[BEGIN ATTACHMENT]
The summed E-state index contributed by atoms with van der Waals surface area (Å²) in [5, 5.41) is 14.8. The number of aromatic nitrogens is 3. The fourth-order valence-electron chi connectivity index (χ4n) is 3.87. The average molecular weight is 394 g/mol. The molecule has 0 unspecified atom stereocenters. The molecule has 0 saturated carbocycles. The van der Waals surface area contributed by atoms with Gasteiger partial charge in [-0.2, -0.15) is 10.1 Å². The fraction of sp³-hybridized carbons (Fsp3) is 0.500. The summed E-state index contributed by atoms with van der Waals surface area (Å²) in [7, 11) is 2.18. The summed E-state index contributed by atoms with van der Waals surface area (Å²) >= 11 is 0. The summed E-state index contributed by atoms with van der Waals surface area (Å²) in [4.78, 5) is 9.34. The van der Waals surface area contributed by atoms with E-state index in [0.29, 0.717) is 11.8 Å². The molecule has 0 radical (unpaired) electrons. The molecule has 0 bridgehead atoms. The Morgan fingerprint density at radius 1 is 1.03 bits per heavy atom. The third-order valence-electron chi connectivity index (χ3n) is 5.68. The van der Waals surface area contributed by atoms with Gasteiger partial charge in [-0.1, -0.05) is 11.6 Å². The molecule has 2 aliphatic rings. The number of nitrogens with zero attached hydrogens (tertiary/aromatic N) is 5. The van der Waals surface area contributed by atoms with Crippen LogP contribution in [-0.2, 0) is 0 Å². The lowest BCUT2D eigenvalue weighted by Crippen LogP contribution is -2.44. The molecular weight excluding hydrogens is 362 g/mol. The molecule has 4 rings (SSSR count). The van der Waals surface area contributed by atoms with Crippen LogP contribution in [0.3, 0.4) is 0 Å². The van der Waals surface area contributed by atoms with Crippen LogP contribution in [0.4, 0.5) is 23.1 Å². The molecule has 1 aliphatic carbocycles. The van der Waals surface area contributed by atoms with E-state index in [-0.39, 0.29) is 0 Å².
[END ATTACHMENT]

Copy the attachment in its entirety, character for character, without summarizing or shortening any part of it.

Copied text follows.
The summed E-state index contributed by atoms with van der Waals surface area (Å²) in [5, 5.41) is 14.8. The number of aromatic nitrogens is 3. The fourth-order valence-electron chi connectivity index (χ4n) is 3.87. The average molecular weight is 394 g/mol. The molecule has 0 unspecified atom stereocenters. The molecule has 0 saturated carbocycles. The van der Waals surface area contributed by atoms with Gasteiger partial charge in [-0.2, -0.15) is 10.1 Å². The fraction of sp³-hybridized carbons (Fsp3) is 0.500. The summed E-state index contributed by atoms with van der Waals surface area (Å²) in [7, 11) is 2.18. The summed E-state index contributed by atoms with van der Waals surface area (Å²) >= 11 is 0. The summed E-state index contributed by atoms with van der Waals surface area (Å²) in [4.78, 5) is 9.34. The van der Waals surface area contributed by atoms with E-state index in [0.29, 0.717) is 11.8 Å². The molecule has 0 radical (unpaired) electrons. The molecule has 0 bridgehead atoms. The Morgan fingerprint density at radius 1 is 1.03 bits per heavy atom. The third-order valence-electron chi connectivity index (χ3n) is 5.68. The van der Waals surface area contributed by atoms with Gasteiger partial charge in [-0.1, -0.05) is 11.6 Å². The molecule has 2 aliphatic rings. The number of nitrogens with zero attached hydrogens (tertiary/aromatic N) is 5. The van der Waals surface area contributed by atoms with Crippen LogP contribution in [-0.2, 0) is 0 Å². The lowest BCUT2D eigenvalue weighted by Crippen LogP contribution is -2.44. The molecular weight excluding hydrogens is 362 g/mol. The molecule has 4 rings (SSSR count). The van der Waals surface area contributed by atoms with Crippen LogP contribution in [0.3, 0.4) is 0 Å². The van der Waals surface area contributed by atoms with Crippen LogP contribution in [0.4, 0.5) is 23.1 Å². The molecule has 1 aliphatic carbocycles. The van der Waals surface area contributed by atoms with E-state index in [-0.39, 0.29) is 0 Å².